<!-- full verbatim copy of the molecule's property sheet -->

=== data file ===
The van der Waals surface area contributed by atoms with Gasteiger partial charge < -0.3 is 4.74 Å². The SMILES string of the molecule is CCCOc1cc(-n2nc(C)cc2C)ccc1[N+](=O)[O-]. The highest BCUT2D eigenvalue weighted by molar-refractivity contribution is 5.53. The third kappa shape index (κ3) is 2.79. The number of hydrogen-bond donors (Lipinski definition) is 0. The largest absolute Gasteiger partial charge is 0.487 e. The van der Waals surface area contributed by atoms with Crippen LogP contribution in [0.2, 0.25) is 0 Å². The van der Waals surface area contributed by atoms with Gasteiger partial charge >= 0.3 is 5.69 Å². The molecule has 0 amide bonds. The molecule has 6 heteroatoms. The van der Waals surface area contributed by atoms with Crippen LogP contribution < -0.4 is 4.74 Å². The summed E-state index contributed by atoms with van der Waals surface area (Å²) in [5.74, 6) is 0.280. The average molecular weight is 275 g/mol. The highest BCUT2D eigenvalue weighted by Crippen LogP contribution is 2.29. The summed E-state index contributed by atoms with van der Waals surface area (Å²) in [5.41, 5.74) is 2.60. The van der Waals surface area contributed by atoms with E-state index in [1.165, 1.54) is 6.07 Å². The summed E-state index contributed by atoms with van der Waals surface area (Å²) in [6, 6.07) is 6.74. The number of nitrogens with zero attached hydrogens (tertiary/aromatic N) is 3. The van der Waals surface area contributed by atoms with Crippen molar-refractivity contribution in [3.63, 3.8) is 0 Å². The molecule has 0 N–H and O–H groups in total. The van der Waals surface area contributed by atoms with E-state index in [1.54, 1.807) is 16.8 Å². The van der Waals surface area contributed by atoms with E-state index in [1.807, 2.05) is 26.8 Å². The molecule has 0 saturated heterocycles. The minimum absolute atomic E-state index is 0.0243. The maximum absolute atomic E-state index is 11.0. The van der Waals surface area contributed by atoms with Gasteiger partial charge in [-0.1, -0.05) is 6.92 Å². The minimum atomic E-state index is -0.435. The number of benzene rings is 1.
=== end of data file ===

The van der Waals surface area contributed by atoms with Gasteiger partial charge < -0.3 is 4.74 Å². The SMILES string of the molecule is CCCOc1cc(-n2nc(C)cc2C)ccc1[N+](=O)[O-]. The highest BCUT2D eigenvalue weighted by molar-refractivity contribution is 5.53. The third kappa shape index (κ3) is 2.79. The number of hydrogen-bond donors (Lipinski definition) is 0. The largest absolute Gasteiger partial charge is 0.487 e. The van der Waals surface area contributed by atoms with Crippen LogP contribution in [0.2, 0.25) is 0 Å². The van der Waals surface area contributed by atoms with Gasteiger partial charge >= 0.3 is 5.69 Å². The molecule has 0 amide bonds. The molecule has 6 heteroatoms. The van der Waals surface area contributed by atoms with Crippen LogP contribution < -0.4 is 4.74 Å². The summed E-state index contributed by atoms with van der Waals surface area (Å²) in [5.74, 6) is 0.280. The average molecular weight is 275 g/mol. The highest BCUT2D eigenvalue weighted by Crippen LogP contribution is 2.29. The summed E-state index contributed by atoms with van der Waals surface area (Å²) in [5.41, 5.74) is 2.60. The van der Waals surface area contributed by atoms with E-state index in [1.165, 1.54) is 6.07 Å². The summed E-state index contributed by atoms with van der Waals surface area (Å²) in [6, 6.07) is 6.74. The number of nitrogens with zero attached hydrogens (tertiary/aromatic N) is 3. The van der Waals surface area contributed by atoms with Crippen molar-refractivity contribution in [3.63, 3.8) is 0 Å². The molecule has 0 N–H and O–H groups in total. The van der Waals surface area contributed by atoms with E-state index in [1.54, 1.807) is 16.8 Å². The van der Waals surface area contributed by atoms with E-state index in [1.807, 2.05) is 26.8 Å². The molecule has 0 saturated heterocycles. The minimum absolute atomic E-state index is 0.0243. The maximum absolute atomic E-state index is 11.0. The van der Waals surface area contributed by atoms with Gasteiger partial charge in [-0.1, -0.05) is 6.92 Å². The minimum atomic E-state index is -0.435. The number of benzene rings is 1.